- As the birth is approaching, do not make comments about when the baby will show up. Never use the term "past due" - this is not a bill, it's a baby. When mom is in labor, do not call and/or text for updates.
- Bite your lip and do not criticize their name choice, even if it's before the birth and "there's still time to change it."
- If there is a meal train being organized, sign up for one of the days. If there isn't, offer to bring a meal for the family, being careful to inquire about allergies, food dislikes, dinner times, etc. Try to make something that is good for mom's milk supply, won't bother the little nursling, and will be appealing to the rest of the family. Bring food in disposable dishes, labeled, and with instructions attached if necessary. If you are taking a meal, send a text message first with your approximate time of arrival. When you drop off the meal, do just that - drop it off and leave. Don't be offended if the family does not want any meals - there could be many reasons for this.
- Do not invite yourself over just to visit, or drop hints about wanting to come see the baby. Definitely do not show up unannounced, no matter how close you are with the mom! Even if you are wanting to come over to help out, realize that unless you are very close, most moms would rather be at home alone with their family in their own mess, than for you to putter around their house cleaning up for them.
- Don't ask to hold the baby. If mom offers for you to hold her precious bundle, wash your hands first, even if mom doesn't care. Don't go near the family if you are sick, and don't touch baby at all if you have been around someone who is sick. Don't kiss baby's face or hands (I realize the temptation is real, but still). Do not wear perfume or other strongly scented body products - many babies are bothered by them, especially if the smell rubs off on their clothes, or lingers in the house long after you are gone.
- If you do visit the family for whatever reason, leave your own children at home. Yes, they are precious, but you want to be as quiet and calm as possible. Not to mention your kids might be bringing all sorts of germs with them.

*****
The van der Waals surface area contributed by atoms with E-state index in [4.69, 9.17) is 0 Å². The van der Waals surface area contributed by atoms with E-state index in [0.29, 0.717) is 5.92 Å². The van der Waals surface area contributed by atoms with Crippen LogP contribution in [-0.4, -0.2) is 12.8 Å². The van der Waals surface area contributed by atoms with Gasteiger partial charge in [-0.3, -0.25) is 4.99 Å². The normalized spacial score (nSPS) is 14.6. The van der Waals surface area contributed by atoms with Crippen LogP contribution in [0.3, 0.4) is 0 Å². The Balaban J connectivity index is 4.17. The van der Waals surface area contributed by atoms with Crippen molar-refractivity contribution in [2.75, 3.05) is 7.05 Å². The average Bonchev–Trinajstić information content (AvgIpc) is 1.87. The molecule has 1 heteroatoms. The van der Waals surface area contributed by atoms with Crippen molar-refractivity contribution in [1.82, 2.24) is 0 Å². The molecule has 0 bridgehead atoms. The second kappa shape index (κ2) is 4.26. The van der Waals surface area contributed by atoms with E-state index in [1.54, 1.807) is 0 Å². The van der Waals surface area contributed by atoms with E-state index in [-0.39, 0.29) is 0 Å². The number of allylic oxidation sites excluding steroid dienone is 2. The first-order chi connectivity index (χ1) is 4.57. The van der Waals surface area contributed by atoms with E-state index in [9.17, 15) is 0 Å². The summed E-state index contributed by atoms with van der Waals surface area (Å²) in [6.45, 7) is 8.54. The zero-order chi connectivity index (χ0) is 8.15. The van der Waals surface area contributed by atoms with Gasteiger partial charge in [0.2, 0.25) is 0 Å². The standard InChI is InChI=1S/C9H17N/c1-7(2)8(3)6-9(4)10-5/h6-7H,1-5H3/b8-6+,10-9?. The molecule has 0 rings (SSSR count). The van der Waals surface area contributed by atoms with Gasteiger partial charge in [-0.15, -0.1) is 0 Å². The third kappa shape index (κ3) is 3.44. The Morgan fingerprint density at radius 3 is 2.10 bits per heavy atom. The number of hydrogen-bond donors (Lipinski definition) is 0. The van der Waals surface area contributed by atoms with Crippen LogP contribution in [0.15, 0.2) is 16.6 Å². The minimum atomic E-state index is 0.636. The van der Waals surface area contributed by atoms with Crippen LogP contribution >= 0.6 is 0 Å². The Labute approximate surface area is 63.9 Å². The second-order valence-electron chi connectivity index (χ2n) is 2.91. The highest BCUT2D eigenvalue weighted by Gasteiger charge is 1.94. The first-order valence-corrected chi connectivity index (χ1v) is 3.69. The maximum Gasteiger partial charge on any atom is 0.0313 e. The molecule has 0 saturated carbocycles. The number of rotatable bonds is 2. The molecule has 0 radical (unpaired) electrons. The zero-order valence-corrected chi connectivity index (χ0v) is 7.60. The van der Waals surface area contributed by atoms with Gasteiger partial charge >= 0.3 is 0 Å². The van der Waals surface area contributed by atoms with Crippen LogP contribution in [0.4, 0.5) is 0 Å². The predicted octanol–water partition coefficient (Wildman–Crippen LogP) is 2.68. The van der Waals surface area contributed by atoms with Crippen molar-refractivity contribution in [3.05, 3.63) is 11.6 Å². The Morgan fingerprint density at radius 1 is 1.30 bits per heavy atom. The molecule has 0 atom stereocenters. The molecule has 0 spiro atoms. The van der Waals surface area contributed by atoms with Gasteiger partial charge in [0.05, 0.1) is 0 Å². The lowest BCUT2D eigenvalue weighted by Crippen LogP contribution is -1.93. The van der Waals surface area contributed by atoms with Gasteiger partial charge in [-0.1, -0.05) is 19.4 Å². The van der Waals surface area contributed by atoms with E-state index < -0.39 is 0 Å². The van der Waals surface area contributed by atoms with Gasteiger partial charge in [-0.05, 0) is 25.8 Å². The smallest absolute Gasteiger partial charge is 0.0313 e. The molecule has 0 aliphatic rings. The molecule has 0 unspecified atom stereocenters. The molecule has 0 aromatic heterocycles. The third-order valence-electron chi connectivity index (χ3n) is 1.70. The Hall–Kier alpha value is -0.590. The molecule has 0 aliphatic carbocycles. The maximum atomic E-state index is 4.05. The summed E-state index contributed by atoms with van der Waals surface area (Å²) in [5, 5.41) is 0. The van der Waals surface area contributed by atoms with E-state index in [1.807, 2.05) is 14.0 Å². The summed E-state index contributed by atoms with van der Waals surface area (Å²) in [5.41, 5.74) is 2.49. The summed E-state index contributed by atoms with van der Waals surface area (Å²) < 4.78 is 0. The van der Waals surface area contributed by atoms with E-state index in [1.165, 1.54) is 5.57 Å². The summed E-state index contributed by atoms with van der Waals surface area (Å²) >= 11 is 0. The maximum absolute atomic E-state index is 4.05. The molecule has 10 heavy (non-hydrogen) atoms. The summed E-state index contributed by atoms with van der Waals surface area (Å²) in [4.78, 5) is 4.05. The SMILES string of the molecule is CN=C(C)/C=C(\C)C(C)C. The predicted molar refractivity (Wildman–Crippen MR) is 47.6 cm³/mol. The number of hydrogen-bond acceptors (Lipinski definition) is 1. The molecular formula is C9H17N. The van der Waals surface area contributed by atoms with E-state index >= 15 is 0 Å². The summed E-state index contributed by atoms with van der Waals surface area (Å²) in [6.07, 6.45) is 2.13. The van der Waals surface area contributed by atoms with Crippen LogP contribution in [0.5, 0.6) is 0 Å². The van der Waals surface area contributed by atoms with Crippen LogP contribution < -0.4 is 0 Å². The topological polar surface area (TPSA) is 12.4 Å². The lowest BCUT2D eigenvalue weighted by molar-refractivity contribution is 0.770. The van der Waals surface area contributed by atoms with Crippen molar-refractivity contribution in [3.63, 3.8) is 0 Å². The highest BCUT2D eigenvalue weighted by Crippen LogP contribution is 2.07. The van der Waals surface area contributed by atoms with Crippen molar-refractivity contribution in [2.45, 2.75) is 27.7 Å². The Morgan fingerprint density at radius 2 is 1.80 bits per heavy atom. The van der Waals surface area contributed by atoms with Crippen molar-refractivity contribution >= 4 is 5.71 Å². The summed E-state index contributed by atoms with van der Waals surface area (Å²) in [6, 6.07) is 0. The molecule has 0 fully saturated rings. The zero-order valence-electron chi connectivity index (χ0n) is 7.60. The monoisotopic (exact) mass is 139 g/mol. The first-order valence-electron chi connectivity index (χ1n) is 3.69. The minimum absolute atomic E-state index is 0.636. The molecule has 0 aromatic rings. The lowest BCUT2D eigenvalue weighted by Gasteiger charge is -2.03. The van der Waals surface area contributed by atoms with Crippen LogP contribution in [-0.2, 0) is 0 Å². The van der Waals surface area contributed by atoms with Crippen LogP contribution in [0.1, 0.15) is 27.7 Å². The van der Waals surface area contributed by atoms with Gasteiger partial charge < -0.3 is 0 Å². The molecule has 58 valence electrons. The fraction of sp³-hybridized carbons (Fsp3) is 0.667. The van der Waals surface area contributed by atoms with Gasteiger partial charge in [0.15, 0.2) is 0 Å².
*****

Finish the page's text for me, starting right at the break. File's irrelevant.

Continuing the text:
- If you are visiting mom at the hospital, step out of the room anytime medical staff comes into her room to take care of her, so as to give her privacy.
- Respect her breastfeeding preferences: If she would rather be alone to feed the baby, step out. If she wants to feed the baby without a cover, relax and get over it.
- Try to never disrupt nap time. This is a rule that should be observed for all families with small children, not just during the postpartum period.
- Give extra attention to the other siblings.
- Don't expect a thank you card.
- Listen more than you talk. Mom might want to share her birth story (or not) - don't try to one up it by telling her your own. She might have questions if you are more experienced, or she may just want to pour her hormonal heart out to you. Be sensitive and listen, offering help and/or advice only when asked.
- Don't put any pressure on mom to volunteer for any tasks, especially not during the first three months postpartum.
And for all the new moms out there, here is a realistic timeline for recovery:
- Don't leave the house AT ALL for the first 2 weeks (exception: stepping just outside the front door to soak in the sunlight and fresh air with baby in arms), and strictly limit any and all visitors. There will be plenty of time to show baby off later.
- Stay home, rest, and enjoy baby as much as possible for the first 6 weeks (i.e. no school work, cooking, errands - don't do anything you can prepare ahead of time, or have someone else help with afterward). This is also a great time to focus your attention on the older kids while you are "stuck" at home.
- Slowly ease back into a new routine between weeks 6-12. No exercise or weight loss efforts yet, though adding a daily walk outside with baby is great at this point.
- By 12 weeks, you can expect to have found your new normal, with breastfeeding well established, baby having fallen into a predictable "schedule" that suits him/her, and the rest of the family having adjusted to the new addition.
These time frames are of course just approximate, and a MINIMUM, so if anything, take longer if you need to. No trophy will be awarded to moms who prove they can do it all the day after giving birth. We all could, if we needed to. Being able to slow down is the real challenge - but both your baby, as well as the rest of your family, will be thankful for the chance to adjust at a gentle pace. Not to mention your recovery will be that much smoother, and your long-term health that much better.
Motherhood is a marathon, not a 100-yard dash. Just as there are seasons throughout the year, and just as all living things go through cycles of harvest followed by hibernation, it is important to recognize these same needs in our own lives if we are in it for the long haul, and don't want to lose our sanity, health, and family relationships along the way.